The reliance on convenience proves especially problematic in the film’s last third, where coincidences rack up to bothersome heights and characters find themselves in a situation that wouldn’t feel out of place in an outlandish romantic comedy. Combined with an over-reliance on recorded confessionals that gradually feels like a crutch, and an eventually grating samey score, Electrick Children’s climax proves very disappointing. That said, there is much to admire throughout the rest of the film. There are nice de-saturated and intimate qualities to the cinematography, and the characters are well realised even if their narrative paths are not. Culkin, in particular, delivers probably his finest performance since You Can Count on Me, while Garner is a hypnotic marvel and the film’s greatest asset. With angelic physicality and unwavering confidence, Rachel is an innocent soul without ever coming across as stupid in her naivety; she is a beautifully vulnerable mix of conviction and enthusiasm.

Josh Slater-Williams

3 Comments
  1. richard neustadter says

    Thank you for your well written review. As the film’s producer, it has been fascinating for me to observe the disparity between audience and critical response. While audiences, by and large, accept the magical reality and go along for the ride without protest, critics, always concerned with the exigencies of structure and conflict, have been divided with regard to the ease with which the story flows. All concur with your praise of the atmosphere, cinematography, and outstanding performances.
    While it is perfectly legitimate to find fault with the narrative’s “reliance on coincidence” in the third act, I find that this has more to do with the individual viewer’s point of departure. I have always marveled at how some subjects are receptive to hypnosis, while others resist. The performer always seems to know which subjects to choose! Similarly, not all our critics have proven as receptive as our audiences to the fairy tale aspect of our narrative, which is essentially a modern day, yet somewhat equivocal, retelling of the biblical story of the virginal conception of Jesus. Inherent in such matters of Divine providence, is the blurring of distinction between miracles and coincidence. As our central moment of virginal pregnancy is divorced from reality, it was our hope that this mood would prevail, demanding the consistency of a magical realist narrative, pregnant (sorry!) with symbolism and biblical allegory. At the end of the day, the biblical exposition of a young girl who remains true to her faith is retold in a setting that brings together displaced young people from contrasting walks of life, estranged from their elders, searching for their distinct spiritual identities.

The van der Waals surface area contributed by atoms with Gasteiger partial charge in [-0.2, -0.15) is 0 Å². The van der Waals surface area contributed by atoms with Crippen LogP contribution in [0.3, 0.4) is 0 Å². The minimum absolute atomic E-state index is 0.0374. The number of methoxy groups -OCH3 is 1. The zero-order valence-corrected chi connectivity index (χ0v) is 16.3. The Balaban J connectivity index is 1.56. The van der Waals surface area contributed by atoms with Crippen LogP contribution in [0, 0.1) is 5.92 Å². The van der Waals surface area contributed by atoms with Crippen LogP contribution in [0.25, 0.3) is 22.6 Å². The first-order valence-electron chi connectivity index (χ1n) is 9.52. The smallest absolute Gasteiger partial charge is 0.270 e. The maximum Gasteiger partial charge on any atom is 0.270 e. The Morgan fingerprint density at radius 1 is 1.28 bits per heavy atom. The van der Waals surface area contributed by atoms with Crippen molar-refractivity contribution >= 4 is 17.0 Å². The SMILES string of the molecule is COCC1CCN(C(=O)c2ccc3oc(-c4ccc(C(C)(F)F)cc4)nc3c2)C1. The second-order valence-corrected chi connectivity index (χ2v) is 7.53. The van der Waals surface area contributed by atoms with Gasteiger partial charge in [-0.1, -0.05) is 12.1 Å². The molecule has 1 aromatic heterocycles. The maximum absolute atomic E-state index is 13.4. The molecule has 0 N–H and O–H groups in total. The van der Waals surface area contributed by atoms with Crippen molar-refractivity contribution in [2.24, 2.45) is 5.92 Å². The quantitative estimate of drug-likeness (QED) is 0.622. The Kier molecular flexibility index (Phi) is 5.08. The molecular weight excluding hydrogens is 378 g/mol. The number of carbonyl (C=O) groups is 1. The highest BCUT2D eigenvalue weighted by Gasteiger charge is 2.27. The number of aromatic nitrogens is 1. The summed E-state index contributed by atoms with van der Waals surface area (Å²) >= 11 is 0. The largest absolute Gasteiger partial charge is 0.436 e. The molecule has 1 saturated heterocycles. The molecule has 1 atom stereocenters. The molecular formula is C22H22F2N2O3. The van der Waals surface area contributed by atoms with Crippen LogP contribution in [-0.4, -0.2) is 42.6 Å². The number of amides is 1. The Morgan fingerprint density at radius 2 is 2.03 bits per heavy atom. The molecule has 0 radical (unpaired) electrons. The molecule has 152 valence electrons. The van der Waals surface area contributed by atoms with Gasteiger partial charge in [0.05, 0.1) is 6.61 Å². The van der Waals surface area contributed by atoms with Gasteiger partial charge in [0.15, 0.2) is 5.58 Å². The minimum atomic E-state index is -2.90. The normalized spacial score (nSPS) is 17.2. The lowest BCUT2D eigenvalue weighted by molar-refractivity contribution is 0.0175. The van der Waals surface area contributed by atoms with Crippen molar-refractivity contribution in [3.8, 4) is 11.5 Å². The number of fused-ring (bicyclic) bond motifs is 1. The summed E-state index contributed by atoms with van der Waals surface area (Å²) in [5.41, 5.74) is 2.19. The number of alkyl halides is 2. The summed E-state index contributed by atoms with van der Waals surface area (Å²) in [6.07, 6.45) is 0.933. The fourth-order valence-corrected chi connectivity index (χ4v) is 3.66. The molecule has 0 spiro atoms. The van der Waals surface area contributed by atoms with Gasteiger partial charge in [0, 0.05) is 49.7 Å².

In any event, I do compliment your thoughtful and beautifully written review.

    1. Josh Slater-Williams says

      Thank you for your compliments regarding my writing, Richard, and for taking the time to leave feedback on the review. I will take these points of yours into consideration should I see the film again, to see if I end up taking more from the film than the first time round. I was very fond of many of the film’s other elements, as I gather my write-up made clear.